They also suggest that the i-pill should also ideally be used by women between the age of 25 and 45, and only as an emergency measure. But there are a number of teenagers who consume the pill as a regular contraceptive, without knowing its detrimental effects. Many young women feel they can do without other forms of contraception, without realizing the dangers of STD’s or hormonal imbalance. The i-pill comes in a box that warns users about it not preventing sexually transmitted diseases, but states nothing about age group or how often it can be used. A health warning comes inside the packet about the adverse effects of the pill – in fine print that is quite likely to be ignored by distressed women who are rushing to prevent their pregnancies.

The power of communication
There is no doubt that Cipla’s aggressive marketing strategy ensured it became the number one ECP brand name in everyone’s mind. Advertising not only helps to popularize a product, but shapes opinions of it as well.

Cipla played it safe by targeting its first set of advertisements at married couples. You had a newly married couple, a middle aged couple, and a young couple (with their wedding rings as prominent as the product itself) in the television advertisements. Even though the ads captured the sensitivity of the issue of unwanted pregnancy, there are mixed opinions in they way they handled it. Vineet Kumar, a software professional says, “the ads capture the anxieties of the couple very well and help allay the fears of unwanted pregnancy.” While Sandhya Rao, a knowledge manager says, “Why is it the woman's onus to ensure there are no "repercussions" to what both participants "enjoyed"?”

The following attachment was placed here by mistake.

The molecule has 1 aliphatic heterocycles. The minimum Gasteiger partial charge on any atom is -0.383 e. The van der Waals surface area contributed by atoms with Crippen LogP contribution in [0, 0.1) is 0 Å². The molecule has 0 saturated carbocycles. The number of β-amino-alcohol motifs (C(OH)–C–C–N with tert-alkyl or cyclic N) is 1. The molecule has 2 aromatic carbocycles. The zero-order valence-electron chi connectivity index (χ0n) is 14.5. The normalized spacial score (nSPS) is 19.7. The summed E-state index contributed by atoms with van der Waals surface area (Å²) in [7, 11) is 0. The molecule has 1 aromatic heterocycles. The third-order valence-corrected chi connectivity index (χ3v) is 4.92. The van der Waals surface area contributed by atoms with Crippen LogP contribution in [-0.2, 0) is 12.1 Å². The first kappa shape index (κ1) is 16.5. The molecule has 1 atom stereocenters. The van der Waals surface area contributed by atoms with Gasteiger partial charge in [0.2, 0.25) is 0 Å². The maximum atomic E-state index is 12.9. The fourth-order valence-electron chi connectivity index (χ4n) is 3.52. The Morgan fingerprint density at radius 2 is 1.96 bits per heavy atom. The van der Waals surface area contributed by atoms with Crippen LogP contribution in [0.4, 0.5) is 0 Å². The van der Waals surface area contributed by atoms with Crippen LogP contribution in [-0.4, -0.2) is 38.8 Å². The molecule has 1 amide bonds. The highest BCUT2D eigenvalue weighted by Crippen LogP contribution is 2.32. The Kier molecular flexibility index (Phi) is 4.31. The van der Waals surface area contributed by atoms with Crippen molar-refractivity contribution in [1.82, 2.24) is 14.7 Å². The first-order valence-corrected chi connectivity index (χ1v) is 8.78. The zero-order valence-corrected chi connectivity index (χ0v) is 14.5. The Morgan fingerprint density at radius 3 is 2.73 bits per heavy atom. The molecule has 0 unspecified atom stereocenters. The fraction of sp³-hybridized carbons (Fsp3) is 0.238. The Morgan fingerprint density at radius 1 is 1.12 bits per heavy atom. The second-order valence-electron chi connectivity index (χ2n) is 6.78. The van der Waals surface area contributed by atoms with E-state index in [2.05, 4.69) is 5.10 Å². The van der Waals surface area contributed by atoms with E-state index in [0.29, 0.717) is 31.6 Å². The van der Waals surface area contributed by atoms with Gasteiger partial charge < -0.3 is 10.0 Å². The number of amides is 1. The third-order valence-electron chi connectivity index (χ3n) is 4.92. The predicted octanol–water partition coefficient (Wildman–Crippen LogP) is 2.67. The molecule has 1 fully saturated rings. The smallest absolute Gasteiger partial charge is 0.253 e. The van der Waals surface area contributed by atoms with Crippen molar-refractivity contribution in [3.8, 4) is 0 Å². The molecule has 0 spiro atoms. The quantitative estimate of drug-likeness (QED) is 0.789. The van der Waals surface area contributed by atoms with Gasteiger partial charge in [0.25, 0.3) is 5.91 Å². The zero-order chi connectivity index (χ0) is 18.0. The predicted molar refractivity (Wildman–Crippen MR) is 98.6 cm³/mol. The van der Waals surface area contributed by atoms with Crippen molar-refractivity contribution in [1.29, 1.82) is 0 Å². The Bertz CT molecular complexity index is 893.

The newer television ads are more in-your-face and also include the unmarried woman.
One ad in particular, has a salwar clad, bindi wearing girl as the worried protagonist. This shatters the myth that only ‘skirt wearing party going’ girls engage in sexual activities. The new ad campaign focuses on the advantage of prevention over cure – the tagline being “Because prevention is better than abortion. Isn’t it?



The other ad shows a woman getting a call at about 2 a.m. from a distressed friend/relative who has engaged in unprotected sex. She advises the woman in distress to take the i-pill as a precaution, to stop a pregnancy from happening, instead of waiting for an abortion. What struck me about this ad, was the ease with which they brushed the topic of unprotected sex. The NACO is going the extra mile with its condom ads and ring tone, but this ad seems to do just the opposite. No doubt the purpose of the i-pill is to prevent unwanted pregnancies, but the ad could have spoken of a case of failed contraception as against no contraception, and driven home the point that the i-pill does not prevent venereal diseases. This is particularly interesting, since Cipla is one of the largest manufacturers of antiretroviral drugs (that fight HIV/AIDS).